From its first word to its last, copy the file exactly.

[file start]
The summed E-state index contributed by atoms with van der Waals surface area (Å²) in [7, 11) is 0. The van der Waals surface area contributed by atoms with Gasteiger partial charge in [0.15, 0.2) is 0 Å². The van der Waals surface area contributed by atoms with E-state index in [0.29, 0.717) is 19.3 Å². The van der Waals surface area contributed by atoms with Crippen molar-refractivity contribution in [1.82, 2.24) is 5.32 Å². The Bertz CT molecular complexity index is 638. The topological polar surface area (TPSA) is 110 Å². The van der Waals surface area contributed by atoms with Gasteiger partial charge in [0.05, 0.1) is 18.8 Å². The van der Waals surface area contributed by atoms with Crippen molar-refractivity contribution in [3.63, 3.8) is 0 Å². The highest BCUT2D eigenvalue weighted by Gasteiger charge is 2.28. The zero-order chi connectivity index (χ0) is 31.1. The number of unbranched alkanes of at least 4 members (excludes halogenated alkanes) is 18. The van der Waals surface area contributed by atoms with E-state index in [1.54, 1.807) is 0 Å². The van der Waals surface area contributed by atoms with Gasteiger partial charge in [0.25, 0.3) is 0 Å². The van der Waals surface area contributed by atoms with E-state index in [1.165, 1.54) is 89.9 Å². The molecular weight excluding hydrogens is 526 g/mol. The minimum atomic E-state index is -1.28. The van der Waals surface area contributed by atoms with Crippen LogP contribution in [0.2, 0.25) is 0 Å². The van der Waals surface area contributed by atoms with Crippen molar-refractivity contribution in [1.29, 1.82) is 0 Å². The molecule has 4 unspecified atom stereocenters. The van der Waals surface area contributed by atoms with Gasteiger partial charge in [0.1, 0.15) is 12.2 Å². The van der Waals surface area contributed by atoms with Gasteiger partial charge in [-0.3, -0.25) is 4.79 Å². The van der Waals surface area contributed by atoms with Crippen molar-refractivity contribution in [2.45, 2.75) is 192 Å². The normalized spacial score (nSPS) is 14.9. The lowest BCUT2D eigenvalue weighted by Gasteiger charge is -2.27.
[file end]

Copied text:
The summed E-state index contributed by atoms with van der Waals surface area (Å²) in [7, 11) is 0. The van der Waals surface area contributed by atoms with Gasteiger partial charge in [0.15, 0.2) is 0 Å². The van der Waals surface area contributed by atoms with E-state index in [0.29, 0.717) is 19.3 Å². The van der Waals surface area contributed by atoms with Crippen molar-refractivity contribution in [1.82, 2.24) is 5.32 Å². The Bertz CT molecular complexity index is 638. The topological polar surface area (TPSA) is 110 Å². The van der Waals surface area contributed by atoms with Gasteiger partial charge in [0.05, 0.1) is 18.8 Å². The van der Waals surface area contributed by atoms with Crippen molar-refractivity contribution in [3.63, 3.8) is 0 Å². The highest BCUT2D eigenvalue weighted by Gasteiger charge is 2.28. The zero-order chi connectivity index (χ0) is 31.1. The number of unbranched alkanes of at least 4 members (excludes halogenated alkanes) is 18. The van der Waals surface area contributed by atoms with E-state index in [1.54, 1.807) is 0 Å². The van der Waals surface area contributed by atoms with Gasteiger partial charge in [0.25, 0.3) is 0 Å². The van der Waals surface area contributed by atoms with E-state index in [1.165, 1.54) is 89.9 Å². The molecular weight excluding hydrogens is 526 g/mol. The minimum atomic E-state index is -1.28. The van der Waals surface area contributed by atoms with Crippen LogP contribution in [0.2, 0.25) is 0 Å². The van der Waals surface area contributed by atoms with Crippen molar-refractivity contribution in [1.29, 1.82) is 0 Å². The molecule has 4 unspecified atom stereocenters. The van der Waals surface area contributed by atoms with Gasteiger partial charge in [0.1, 0.15) is 12.2 Å². The van der Waals surface area contributed by atoms with Gasteiger partial charge in [-0.3, -0.25) is 4.79 Å². The van der Waals surface area contributed by atoms with Crippen molar-refractivity contribution in [2.45, 2.75) is 192 Å². The normalized spacial score (nSPS) is 14.9. The lowest BCUT2D eigenvalue weighted by Gasteiger charge is -2.27.